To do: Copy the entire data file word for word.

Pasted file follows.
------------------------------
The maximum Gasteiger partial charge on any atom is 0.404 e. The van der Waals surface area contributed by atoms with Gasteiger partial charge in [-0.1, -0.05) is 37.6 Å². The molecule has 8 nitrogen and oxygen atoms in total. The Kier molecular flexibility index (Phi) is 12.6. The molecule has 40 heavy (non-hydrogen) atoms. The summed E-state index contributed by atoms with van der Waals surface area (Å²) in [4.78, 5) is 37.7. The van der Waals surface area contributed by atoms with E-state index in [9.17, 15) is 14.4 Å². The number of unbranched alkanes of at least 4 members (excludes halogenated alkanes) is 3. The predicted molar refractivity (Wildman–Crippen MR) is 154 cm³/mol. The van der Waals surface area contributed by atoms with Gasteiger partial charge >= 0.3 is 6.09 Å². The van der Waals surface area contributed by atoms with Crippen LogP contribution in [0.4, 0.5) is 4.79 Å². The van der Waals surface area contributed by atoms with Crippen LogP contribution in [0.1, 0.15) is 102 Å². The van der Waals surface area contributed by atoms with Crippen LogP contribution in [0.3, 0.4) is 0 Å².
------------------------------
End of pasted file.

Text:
The maximum Gasteiger partial charge on any atom is 0.404 e. The van der Waals surface area contributed by atoms with Gasteiger partial charge in [-0.1, -0.05) is 37.6 Å². The molecule has 8 nitrogen and oxygen atoms in total. The Kier molecular flexibility index (Phi) is 12.6. The molecule has 40 heavy (non-hydrogen) atoms. The summed E-state index contributed by atoms with van der Waals surface area (Å²) in [4.78, 5) is 37.7. The van der Waals surface area contributed by atoms with E-state index in [9.17, 15) is 14.4 Å². The number of unbranched alkanes of at least 4 members (excludes halogenated alkanes) is 3. The predicted molar refractivity (Wildman–Crippen MR) is 154 cm³/mol. The van der Waals surface area contributed by atoms with Gasteiger partial charge >= 0.3 is 6.09 Å². The van der Waals surface area contributed by atoms with Crippen LogP contribution in [0.4, 0.5) is 4.79 Å². The van der Waals surface area contributed by atoms with Crippen LogP contribution in [0.1, 0.15) is 102 Å². The van der Waals surface area contributed by atoms with Crippen LogP contribution in [0.3, 0.4) is 0 Å².